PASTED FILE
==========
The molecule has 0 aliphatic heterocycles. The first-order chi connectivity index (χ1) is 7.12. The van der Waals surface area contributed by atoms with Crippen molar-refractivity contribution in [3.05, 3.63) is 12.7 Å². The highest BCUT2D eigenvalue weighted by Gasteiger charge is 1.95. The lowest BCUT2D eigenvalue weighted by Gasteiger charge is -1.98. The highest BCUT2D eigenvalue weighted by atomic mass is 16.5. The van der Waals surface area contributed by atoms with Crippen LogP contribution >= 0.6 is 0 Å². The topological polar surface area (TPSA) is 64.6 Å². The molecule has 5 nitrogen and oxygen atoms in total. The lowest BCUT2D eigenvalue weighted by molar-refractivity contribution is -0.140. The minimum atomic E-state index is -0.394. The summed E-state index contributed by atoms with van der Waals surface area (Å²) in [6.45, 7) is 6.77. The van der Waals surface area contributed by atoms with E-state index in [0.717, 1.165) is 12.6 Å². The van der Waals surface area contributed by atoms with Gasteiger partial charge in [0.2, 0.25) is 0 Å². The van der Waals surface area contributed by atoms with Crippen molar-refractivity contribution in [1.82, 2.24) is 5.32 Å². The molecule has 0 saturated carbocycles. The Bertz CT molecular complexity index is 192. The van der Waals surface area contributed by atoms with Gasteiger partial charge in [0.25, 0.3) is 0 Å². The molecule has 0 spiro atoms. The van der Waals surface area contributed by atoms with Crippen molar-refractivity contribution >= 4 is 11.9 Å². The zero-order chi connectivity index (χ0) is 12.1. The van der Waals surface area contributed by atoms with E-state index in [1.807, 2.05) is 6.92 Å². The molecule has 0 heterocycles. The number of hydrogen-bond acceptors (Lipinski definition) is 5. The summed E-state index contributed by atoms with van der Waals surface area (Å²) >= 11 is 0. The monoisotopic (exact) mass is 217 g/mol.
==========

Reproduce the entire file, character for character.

The molecule has 0 aliphatic heterocycles. The first-order chi connectivity index (χ1) is 7.12. The van der Waals surface area contributed by atoms with Crippen molar-refractivity contribution in [3.05, 3.63) is 12.7 Å². The highest BCUT2D eigenvalue weighted by Gasteiger charge is 1.95. The lowest BCUT2D eigenvalue weighted by Gasteiger charge is -1.98. The highest BCUT2D eigenvalue weighted by atomic mass is 16.5. The van der Waals surface area contributed by atoms with Crippen LogP contribution >= 0.6 is 0 Å². The topological polar surface area (TPSA) is 64.6 Å². The molecule has 5 nitrogen and oxygen atoms in total. The lowest BCUT2D eigenvalue weighted by molar-refractivity contribution is -0.140. The minimum atomic E-state index is -0.394. The summed E-state index contributed by atoms with van der Waals surface area (Å²) in [6.45, 7) is 6.77. The van der Waals surface area contributed by atoms with E-state index in [0.717, 1.165) is 12.6 Å². The van der Waals surface area contributed by atoms with Gasteiger partial charge in [0.2, 0.25) is 0 Å². The van der Waals surface area contributed by atoms with Crippen molar-refractivity contribution in [1.82, 2.24) is 5.32 Å². The molecule has 0 saturated carbocycles. The Bertz CT molecular complexity index is 192. The van der Waals surface area contributed by atoms with Gasteiger partial charge in [0.25, 0.3) is 0 Å². The molecule has 0 spiro atoms. The van der Waals surface area contributed by atoms with Crippen molar-refractivity contribution >= 4 is 11.9 Å². The zero-order chi connectivity index (χ0) is 12.1. The van der Waals surface area contributed by atoms with E-state index in [1.807, 2.05) is 6.92 Å². The molecule has 0 heterocycles. The number of hydrogen-bond acceptors (Lipinski definition) is 5. The summed E-state index contributed by atoms with van der Waals surface area (Å²) >= 11 is 0. The monoisotopic (exact) mass is 217 g/mol.